United States “Water at the Tank,” Works for Cello and Electronics: Modernworks, Madeleine Shapiro (cello), The Tank, New York City, 26.4.2012 (BH)
Richard Johnson/traditional: Water Meditation on Etenraku (2010, New York premiere)
Matthew Burtner: Fragments from Cold (2005)
Tom Williams: Dart (2012, World premiere)
Juraj Kojs: The Wetland (2010)
Ferdinando De Sena: Fracked (2012, World premiere)
Gayle Young: Avalon Shorelines (2011)
“Thousands have lived without love, none without water,” is the powerful Auden quote cellist Madeleine Shapiro used to introduce her program of environmentally-oriented works at the Tank. Opening with Richard Johnson’s serene, meditative Water Meditation on Etenraku, Shapiro combined a mournful folk song with the faint “ploinks” of dripping water. A number of composers featured used other natural phenomena as sonic inspiration, including Matthew Burtner, whose Fragments from Cold actually feels frigid, thanks to the sound of swooshing wind combined with the cello. And Canadian composer Gayle Young recorded waves and rock sounds in Newfoundland for Avalon Shorelines, which made an appealingly hypnotic effect when fused with Shapiro’s light touch.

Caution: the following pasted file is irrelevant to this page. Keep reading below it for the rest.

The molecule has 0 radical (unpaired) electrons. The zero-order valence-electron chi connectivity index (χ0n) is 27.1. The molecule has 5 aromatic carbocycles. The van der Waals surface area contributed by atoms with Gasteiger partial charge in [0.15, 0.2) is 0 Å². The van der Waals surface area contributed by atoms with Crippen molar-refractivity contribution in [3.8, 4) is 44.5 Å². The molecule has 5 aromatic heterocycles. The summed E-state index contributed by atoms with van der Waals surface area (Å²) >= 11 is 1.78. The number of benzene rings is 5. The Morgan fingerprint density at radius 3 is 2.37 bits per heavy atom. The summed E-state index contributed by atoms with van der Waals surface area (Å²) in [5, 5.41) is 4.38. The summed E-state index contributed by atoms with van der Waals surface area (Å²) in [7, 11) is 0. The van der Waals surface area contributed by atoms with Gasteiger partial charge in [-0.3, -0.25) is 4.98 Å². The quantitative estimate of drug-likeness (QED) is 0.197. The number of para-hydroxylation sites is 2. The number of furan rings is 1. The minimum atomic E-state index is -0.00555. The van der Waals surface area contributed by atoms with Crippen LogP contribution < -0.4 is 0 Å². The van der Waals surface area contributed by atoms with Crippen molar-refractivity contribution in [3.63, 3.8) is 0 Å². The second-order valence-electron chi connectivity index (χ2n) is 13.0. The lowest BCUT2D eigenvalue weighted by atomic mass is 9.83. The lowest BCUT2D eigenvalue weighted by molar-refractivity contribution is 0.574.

I wish I’d enjoyed Fracked more, by Ferdinando De Sena. The subject is hydraulic fracturing (a.k.a., “fracking”) of rock formations to release petroleum—a procedure condemned by environmentalists for its grave damage to the water supply. Worthy as the sentiment is (and many, if not all, in the audience were sympathetic), the piece seemed unable to transmit much of a political point of view. (I’m not sure how effective this medium would be for this type of environmental commentary.)
But other scores were more successful, including Tom Williams’s Dart, derived from a river of the same name in England. Written for cello and digital delay, a fiery opening leads to a more placid section before the turbulence returns—not a bad metaphor for a substantial, perhaps even violent body of water. And Juraj Kojs, from Slovakia, contributed The Wetland, which Shapiro has rightly championed. It’s a strong work, using electronic sounds and filled with many extended techniques for the instrument; often Shapiro could be seen tapping around the cello’s bridge and along the sides, or rubbing the strings to produce an array of glassy, brittle sounds. From the vigorous response at the end, the full house at the Tank liked Shapiro’s environmental emphasis; but then, nature and music are never far apart.